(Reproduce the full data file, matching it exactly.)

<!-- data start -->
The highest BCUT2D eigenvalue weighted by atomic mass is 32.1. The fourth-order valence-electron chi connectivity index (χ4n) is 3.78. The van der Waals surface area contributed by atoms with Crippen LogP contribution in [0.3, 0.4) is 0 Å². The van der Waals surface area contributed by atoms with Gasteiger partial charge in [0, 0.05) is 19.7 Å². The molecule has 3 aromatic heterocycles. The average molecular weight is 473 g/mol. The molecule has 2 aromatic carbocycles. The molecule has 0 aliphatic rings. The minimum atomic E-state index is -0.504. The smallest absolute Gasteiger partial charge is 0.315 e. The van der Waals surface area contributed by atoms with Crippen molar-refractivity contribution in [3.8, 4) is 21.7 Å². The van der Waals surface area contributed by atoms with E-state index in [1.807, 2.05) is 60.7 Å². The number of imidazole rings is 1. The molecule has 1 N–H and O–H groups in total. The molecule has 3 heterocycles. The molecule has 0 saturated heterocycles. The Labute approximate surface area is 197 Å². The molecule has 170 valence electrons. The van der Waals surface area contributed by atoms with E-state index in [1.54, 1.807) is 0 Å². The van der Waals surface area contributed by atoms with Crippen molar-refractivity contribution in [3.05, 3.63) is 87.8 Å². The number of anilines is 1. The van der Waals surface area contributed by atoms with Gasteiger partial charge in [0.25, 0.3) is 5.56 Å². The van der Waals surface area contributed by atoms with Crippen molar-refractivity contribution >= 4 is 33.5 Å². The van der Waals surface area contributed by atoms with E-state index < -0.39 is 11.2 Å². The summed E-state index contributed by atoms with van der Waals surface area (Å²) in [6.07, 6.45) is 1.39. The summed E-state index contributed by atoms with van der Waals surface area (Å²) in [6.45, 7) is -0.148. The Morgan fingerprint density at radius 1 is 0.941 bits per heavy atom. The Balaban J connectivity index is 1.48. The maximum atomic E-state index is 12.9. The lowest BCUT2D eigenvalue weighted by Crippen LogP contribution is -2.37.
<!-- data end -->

The highest BCUT2D eigenvalue weighted by atomic mass is 32.1. The fourth-order valence-electron chi connectivity index (χ4n) is 3.78. The van der Waals surface area contributed by atoms with Crippen LogP contribution in [0.3, 0.4) is 0 Å². The van der Waals surface area contributed by atoms with Gasteiger partial charge in [0, 0.05) is 19.7 Å². The molecule has 3 aromatic heterocycles. The average molecular weight is 473 g/mol. The molecule has 2 aromatic carbocycles. The molecule has 0 aliphatic rings. The minimum atomic E-state index is -0.504. The smallest absolute Gasteiger partial charge is 0.315 e. The van der Waals surface area contributed by atoms with Crippen molar-refractivity contribution in [3.8, 4) is 21.7 Å². The van der Waals surface area contributed by atoms with E-state index in [1.807, 2.05) is 60.7 Å². The number of imidazole rings is 1. The molecule has 1 N–H and O–H groups in total. The molecule has 3 heterocycles. The molecule has 0 saturated heterocycles. The Labute approximate surface area is 197 Å². The molecule has 170 valence electrons. The van der Waals surface area contributed by atoms with E-state index in [1.54, 1.807) is 0 Å². The van der Waals surface area contributed by atoms with Crippen molar-refractivity contribution in [3.05, 3.63) is 87.8 Å². The number of anilines is 1. The van der Waals surface area contributed by atoms with Gasteiger partial charge in [0.25, 0.3) is 5.56 Å². The van der Waals surface area contributed by atoms with Crippen molar-refractivity contribution >= 4 is 33.5 Å². The van der Waals surface area contributed by atoms with E-state index < -0.39 is 11.2 Å². The summed E-state index contributed by atoms with van der Waals surface area (Å²) in [6.07, 6.45) is 1.39. The summed E-state index contributed by atoms with van der Waals surface area (Å²) in [6.45, 7) is -0.148. The Morgan fingerprint density at radius 1 is 0.941 bits per heavy atom. The Balaban J connectivity index is 1.48. The maximum atomic E-state index is 12.9. The lowest BCUT2D eigenvalue weighted by Crippen LogP contribution is -2.37.